ホワイトカラー農民の出現:―タイ南部のアブラヤシ栽培と人々の生活世界―  [in Japanese] White-Collar Farmers: Oil Palm Cultivation and the Living World in a Southern Thai Village  [in Japanese]

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Author(s)

    • 藤田 渡 Fujita Wataru
    • 大阪府立大学人間社会システム科学研究科 College of Sustainable System Sciences, Osaka Prefecture University

Abstract

This article examines the role played by oil palm cultivation in transforming the living world of farmers in a village in Southern Thailand, based on the interaction between villagers' actions and reactions by the environment. The mode of living in the research site had been self-sufficient in terms of paddy cultivation and utilization of surrounding natural resources. However, the introduction of a modern style of rubber cultivation in the 1970s, followed by oil palm cultivation in the 1980s, completely changed the village's socio-ecological order. These two crops cover the entire village besides residences. The villagers purchase all food materials and even drinking water, and they enjoy a modern way of living fully equipped with electrical appliances and cars. The elders in the village still remember—and somehow miss—the past life, while the youth, mostly college graduates, have lost their ties with the natural environment in daily life. Oil palm, in spite of its smaller cultivation area, has played a more vital role than rubber in transforming the living world of the village, because harvesting and selling the fruit are outsourced to middlemen's labor. Some villagers employ labor for rubber tapping and harvesting. This system enables the villagers to be "white-collar" farmers. Although there are attempts by some villagers to reduce their living costs and secure food safety by cultivating upland rice and vegetables for self-consumption, it is difficult for them to drastically change their livelihoods and become completely self-sufficient. What appears at first glance to be a rich village is in fact vulnerable to both natural and market conditions.

<p>This article examines the role played by oil palm cultivation in transforming the living world of farmers in a village in Southern Thailand, based on the interaction between villagers' actions and reactions by the environment. The mode of living in the research site had been self-sufficient in terms of paddy cultivation and utilization of surrounding natural resources. However, the introduction of a modern style of rubber cultivation in the 1970s, followed by oil palm cultivation in the 1980s, completely changed the village's socio-ecological order. These two crops cover the entire village besides residences. The villagers purchase all food materials and even drinking water, and they enjoy a modern way of living fully equipped with electrical appliances and cars. The elders in the village still remember—and somehow miss—the past life, while the youth, mostly college graduates, have lost their ties with the natural environment in daily life.</p><p>Oil palm, in spite of its smaller cultivation area, has played a more vital role than rubber in transforming the living world of the village, because harvesting and selling the fruit are outsourced to middlemen's labor. Some villagers employ labor for rubber tapping and harvesting. This system enables the villagers to be "white-collar" farmers. Although there are attempts by some villagers to reduce their living costs and secure food safety by cultivating upland rice and vegetables for self-consumption, it is difficult for them to drastically change their livelihoods and become completely self-sufficient. What appears at first glance to be a rich village is in fact vulnerable to both natural and market conditions.</p>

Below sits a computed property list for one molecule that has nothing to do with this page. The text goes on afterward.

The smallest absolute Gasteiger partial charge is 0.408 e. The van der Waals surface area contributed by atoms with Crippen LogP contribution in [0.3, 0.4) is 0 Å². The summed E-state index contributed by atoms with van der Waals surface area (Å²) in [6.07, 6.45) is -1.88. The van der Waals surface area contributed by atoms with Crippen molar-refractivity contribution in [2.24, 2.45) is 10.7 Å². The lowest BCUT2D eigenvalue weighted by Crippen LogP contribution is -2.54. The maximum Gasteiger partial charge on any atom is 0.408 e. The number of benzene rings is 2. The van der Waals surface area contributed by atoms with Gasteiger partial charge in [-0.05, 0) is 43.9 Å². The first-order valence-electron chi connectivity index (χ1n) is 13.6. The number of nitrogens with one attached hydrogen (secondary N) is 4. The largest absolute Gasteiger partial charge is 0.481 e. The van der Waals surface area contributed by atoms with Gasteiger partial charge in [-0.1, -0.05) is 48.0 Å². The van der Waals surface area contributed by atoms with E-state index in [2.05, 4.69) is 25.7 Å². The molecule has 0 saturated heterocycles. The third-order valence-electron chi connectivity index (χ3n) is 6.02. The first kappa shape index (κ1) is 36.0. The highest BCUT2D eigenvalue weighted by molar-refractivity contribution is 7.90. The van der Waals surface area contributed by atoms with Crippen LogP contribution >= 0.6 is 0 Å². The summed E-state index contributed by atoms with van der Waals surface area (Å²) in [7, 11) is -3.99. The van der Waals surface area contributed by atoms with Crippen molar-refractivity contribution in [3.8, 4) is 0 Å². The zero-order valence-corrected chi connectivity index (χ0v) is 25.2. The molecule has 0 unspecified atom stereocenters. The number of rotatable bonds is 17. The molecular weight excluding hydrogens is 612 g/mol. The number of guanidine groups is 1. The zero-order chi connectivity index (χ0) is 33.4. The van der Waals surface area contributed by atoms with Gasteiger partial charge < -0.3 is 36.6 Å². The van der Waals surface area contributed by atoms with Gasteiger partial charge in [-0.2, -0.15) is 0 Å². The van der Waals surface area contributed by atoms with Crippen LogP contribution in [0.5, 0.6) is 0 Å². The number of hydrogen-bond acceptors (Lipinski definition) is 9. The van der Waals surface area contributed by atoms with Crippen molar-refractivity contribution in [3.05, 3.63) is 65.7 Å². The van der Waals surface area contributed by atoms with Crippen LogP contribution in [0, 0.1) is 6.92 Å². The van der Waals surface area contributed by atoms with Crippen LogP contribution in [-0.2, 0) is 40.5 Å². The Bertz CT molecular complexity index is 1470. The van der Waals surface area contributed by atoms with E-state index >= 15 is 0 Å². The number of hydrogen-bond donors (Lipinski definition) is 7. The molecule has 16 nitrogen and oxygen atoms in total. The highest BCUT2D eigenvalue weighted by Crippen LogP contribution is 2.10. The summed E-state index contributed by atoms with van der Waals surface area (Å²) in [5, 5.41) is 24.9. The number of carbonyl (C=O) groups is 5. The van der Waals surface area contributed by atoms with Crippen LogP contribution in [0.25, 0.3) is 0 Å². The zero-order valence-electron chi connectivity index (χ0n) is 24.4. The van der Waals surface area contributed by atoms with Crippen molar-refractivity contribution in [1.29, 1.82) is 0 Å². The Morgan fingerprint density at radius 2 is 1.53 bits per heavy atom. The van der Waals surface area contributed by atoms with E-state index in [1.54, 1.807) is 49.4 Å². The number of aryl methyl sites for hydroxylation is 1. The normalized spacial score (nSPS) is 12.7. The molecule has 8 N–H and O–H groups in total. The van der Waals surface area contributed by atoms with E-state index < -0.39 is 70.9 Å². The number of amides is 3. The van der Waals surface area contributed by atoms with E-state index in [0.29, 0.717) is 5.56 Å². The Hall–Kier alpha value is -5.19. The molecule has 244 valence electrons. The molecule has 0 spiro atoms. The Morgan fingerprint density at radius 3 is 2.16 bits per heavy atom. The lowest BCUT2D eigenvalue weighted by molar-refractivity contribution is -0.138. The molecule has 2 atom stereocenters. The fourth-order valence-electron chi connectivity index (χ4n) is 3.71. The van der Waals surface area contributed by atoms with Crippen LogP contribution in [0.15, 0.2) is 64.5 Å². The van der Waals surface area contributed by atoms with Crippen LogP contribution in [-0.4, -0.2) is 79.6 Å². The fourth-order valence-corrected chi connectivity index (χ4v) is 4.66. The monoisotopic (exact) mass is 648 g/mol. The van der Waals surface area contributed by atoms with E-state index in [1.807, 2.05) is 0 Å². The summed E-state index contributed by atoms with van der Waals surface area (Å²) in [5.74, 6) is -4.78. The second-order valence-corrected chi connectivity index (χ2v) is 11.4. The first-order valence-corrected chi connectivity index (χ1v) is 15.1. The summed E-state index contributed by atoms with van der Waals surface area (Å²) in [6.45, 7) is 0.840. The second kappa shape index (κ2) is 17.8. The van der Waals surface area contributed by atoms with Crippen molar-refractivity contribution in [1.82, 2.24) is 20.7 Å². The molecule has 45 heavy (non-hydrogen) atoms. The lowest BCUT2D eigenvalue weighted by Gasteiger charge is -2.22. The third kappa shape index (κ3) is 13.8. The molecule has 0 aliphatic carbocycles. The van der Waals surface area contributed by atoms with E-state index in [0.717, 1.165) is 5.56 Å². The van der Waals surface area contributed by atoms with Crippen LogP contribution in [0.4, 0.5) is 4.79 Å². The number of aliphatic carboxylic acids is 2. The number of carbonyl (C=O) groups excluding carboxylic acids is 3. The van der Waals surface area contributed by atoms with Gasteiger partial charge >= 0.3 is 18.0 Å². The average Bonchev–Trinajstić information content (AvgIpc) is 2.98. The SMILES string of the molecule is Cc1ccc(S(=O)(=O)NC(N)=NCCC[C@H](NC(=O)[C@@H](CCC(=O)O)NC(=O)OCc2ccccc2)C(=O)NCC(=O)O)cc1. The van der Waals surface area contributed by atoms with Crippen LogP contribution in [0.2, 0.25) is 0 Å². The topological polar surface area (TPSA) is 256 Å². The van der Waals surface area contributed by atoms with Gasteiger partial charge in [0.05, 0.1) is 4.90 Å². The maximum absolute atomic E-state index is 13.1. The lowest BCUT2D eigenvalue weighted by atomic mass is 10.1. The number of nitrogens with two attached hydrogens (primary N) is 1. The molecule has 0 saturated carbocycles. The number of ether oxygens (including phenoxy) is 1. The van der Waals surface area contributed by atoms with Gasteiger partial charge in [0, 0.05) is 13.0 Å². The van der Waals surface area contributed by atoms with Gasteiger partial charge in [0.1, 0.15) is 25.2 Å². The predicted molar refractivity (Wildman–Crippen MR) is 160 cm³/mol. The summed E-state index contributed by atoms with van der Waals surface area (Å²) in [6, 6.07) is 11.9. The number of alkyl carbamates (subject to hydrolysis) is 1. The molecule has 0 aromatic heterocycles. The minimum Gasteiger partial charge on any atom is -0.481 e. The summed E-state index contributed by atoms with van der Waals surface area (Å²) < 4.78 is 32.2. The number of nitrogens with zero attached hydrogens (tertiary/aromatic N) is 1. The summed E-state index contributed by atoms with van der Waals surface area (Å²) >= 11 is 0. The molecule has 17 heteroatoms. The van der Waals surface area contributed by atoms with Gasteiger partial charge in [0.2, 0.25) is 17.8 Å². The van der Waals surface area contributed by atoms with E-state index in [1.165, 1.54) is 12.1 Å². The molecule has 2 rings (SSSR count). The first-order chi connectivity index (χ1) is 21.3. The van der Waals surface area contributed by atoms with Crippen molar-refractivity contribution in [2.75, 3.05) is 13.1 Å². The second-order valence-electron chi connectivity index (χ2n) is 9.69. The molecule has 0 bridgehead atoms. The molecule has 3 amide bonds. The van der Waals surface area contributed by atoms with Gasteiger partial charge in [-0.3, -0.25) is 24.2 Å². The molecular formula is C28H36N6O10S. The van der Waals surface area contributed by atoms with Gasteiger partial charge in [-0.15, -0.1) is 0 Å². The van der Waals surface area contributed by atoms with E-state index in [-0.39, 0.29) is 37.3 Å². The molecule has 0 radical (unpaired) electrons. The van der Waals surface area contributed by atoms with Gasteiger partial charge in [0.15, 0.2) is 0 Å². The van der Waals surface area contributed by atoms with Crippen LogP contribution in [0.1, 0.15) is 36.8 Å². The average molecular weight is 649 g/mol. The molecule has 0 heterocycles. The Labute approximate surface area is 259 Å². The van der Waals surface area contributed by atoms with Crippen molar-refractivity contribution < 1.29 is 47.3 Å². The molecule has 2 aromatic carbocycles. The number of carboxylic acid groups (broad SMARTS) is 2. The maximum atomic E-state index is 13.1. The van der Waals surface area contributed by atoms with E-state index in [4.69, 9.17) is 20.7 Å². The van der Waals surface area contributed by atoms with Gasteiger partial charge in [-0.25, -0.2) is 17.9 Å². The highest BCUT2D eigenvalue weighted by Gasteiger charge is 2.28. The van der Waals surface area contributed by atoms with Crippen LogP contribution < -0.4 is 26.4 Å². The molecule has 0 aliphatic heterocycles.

Journal

  • Japanese Journal of Southeast Asian Studies

    Japanese Journal of Southeast Asian Studies 55(2), 346-366, 2018

    Center for Southeast Asian Studies, Kyoto University

Codes

  • NII Article ID (NAID)
    130006339905
  • NII NACSIS-CAT ID (NCID)
    AN00166463
  • Text Lang
    JPN
  • Article Type
    departmental bulletin paper
  • Journal Type
    大学紀要
  • ISSN
    0563-8682
  • NDL Article ID
    028855017
  • NDL Call No.
    Z8-392
  • Data Source
    NDL  IR  J-STAGE 
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